Art is at the core of the Apple Isle
Galleries abound, writes Elizabeth Meryment
PERHAPS staying at the Henry Jones Art Hotel, Hobart, has me feeling a little arty. The sensation comes over me as I’m standing in the hotel foyer, admiring the work of some local artists, presented so beautifully in this former jam factory converted to boutique accommodation. I don’t know these artists, but I’d like to.
Sure,’’ says my companion, a Launcestrian who knows her way around the Tasmanian arts scene. I can show you a few galleries.’’
It’s the understatement of the week, for a few soon becomes several, then many. And some of them are not just good, but great, for the local arts scene is booming due to Tasmania’s affordable cost of living — making it an attractive place for artists to live — and a government scheme that encourages locals to buy local art through an interest-free loan. There are also plenty of wonderful gallery spaces for exhibitions and a large tourist trade to keep artists in pocket.
We start by calling in to see Nevin Hurst at his amazing old masters gallery, Masterpiece@IXL. Positioned beside the Henry Jones, it is full of significant Australian works, including important paintings by John Glover and a huge, fabulous Lloyd Rees. In walls dripping with art, there are gems by Norman Lindsay, Charles Blackman, John Gould, Fred McCubbin and plenty of others. It’s better than many taxpayer-funded galleries I’ve visited, and free (except if you’re buying, that is).
Important, emerging local work is finely represented at the Bett Gallery on Elizabeth Street, North Hobart. Here, Dick Bett keeps a sharp eye on the rising stars of the Tasmanian art world and has a great stash of works by award-winners Michael McWilliams, David Keeling and others. Bett also has a glorious array of Aboriginal works, including some truly spectacular pieces from the Utopia community in the Northern Territory. Price tags between $20,000 and $30,000 for some of these demonstrate they pieces of national significance.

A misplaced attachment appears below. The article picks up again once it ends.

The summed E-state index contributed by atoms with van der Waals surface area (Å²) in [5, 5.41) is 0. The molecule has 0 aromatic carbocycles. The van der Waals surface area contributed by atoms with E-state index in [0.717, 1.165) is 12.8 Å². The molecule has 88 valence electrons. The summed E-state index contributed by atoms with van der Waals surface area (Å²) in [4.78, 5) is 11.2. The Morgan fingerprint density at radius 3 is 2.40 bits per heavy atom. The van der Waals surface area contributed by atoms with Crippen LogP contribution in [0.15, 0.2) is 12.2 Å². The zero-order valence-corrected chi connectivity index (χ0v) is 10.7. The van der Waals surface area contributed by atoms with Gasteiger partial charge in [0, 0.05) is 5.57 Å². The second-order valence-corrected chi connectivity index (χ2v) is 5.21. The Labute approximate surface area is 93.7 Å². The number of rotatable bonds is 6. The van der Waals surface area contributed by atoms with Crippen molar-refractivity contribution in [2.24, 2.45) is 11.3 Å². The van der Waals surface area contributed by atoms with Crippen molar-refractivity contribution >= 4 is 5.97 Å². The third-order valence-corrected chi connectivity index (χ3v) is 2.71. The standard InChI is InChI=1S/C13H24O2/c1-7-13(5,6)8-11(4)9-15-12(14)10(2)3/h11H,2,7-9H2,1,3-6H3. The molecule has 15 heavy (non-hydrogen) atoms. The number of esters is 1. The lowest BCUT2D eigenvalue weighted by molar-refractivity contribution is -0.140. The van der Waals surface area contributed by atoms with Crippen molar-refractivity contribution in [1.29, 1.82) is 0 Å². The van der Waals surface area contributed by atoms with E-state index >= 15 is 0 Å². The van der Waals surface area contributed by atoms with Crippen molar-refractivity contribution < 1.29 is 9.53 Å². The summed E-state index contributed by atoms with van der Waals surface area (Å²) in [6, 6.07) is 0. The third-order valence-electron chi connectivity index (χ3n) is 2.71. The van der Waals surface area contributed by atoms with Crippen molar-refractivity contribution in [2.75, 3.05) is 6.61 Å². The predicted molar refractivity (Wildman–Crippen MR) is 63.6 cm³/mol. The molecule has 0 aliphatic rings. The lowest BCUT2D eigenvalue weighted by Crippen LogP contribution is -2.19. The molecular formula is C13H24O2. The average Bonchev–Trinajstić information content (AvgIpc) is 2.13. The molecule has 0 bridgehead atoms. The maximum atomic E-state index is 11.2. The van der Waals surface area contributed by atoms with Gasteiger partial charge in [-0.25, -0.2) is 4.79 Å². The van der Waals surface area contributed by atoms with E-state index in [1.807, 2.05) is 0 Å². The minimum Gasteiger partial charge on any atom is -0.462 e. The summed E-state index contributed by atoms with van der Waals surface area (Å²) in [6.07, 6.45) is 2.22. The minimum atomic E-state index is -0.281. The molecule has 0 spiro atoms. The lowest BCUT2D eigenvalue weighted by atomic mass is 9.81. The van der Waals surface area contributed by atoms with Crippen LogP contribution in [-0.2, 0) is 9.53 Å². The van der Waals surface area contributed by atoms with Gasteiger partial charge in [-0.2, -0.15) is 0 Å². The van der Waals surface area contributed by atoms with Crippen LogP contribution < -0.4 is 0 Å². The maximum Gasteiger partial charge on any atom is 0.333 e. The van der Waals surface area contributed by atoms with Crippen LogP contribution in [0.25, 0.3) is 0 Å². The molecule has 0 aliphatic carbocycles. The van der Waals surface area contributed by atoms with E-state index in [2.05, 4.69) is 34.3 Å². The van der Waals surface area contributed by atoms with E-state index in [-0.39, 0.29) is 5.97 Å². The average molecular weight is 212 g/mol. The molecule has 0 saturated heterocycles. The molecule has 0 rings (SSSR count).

At Battery Point, Trudi Young runs the Colville Street Art Gallery, primarily featuring Tasmanian artists such as Stephen Lees, Stephanie Tabram, Milan Milojevic and Paul Grundy. Prices here sit mainly in the sub-$5000 range, making them attractive to smaller collectors. According to Young, Tasmania is increasingly a destination for artists and buyers who have time while visiting the island to enjoy galleries.
There’s quite a number of artists who have moved to Tasmania or gone away and come back because it’s easier for them to live here,’’ Young says. The internet has also changed things for us because artists can live here but sell elsewhere. About 30 per cent of our sales are from interstate or overseas, so it’s a lot easier than it was.’’
Also worth checking out is the Despard Gallery on Castray Esplanade, which has a quirky mix of wares, and Handmark Gallery at 77 Salamanca Place, which has a plethora of local works, including block prints and mixed media pieces, for under $1000. And if you don’t fancy staying at the Henry Jones, the Islington, a luxe private hotel in the suburbs of Hobart, has a laudable art collection on display for guests.
For art lovers, Hobart will be an even more appealing destination when the private gallery of established collector David Walsh opens at Moorilla Estate next year. Housed in a purpose-built construction on the site that holds a micro-brewery and top restaurant, the gallery is expected to be world class.
No wonder, then, artists are flocking to Hobart. Clearly it’s the place to be. Elizabeth Meryment was a guest of Tourism Tasmania. www.thehenryjones.com www.masterpiece.com.au www.bettgallery.com.au www.colvillestreetartgallery.com.au www.despard-gallery.com.au www.handmarkgallery.com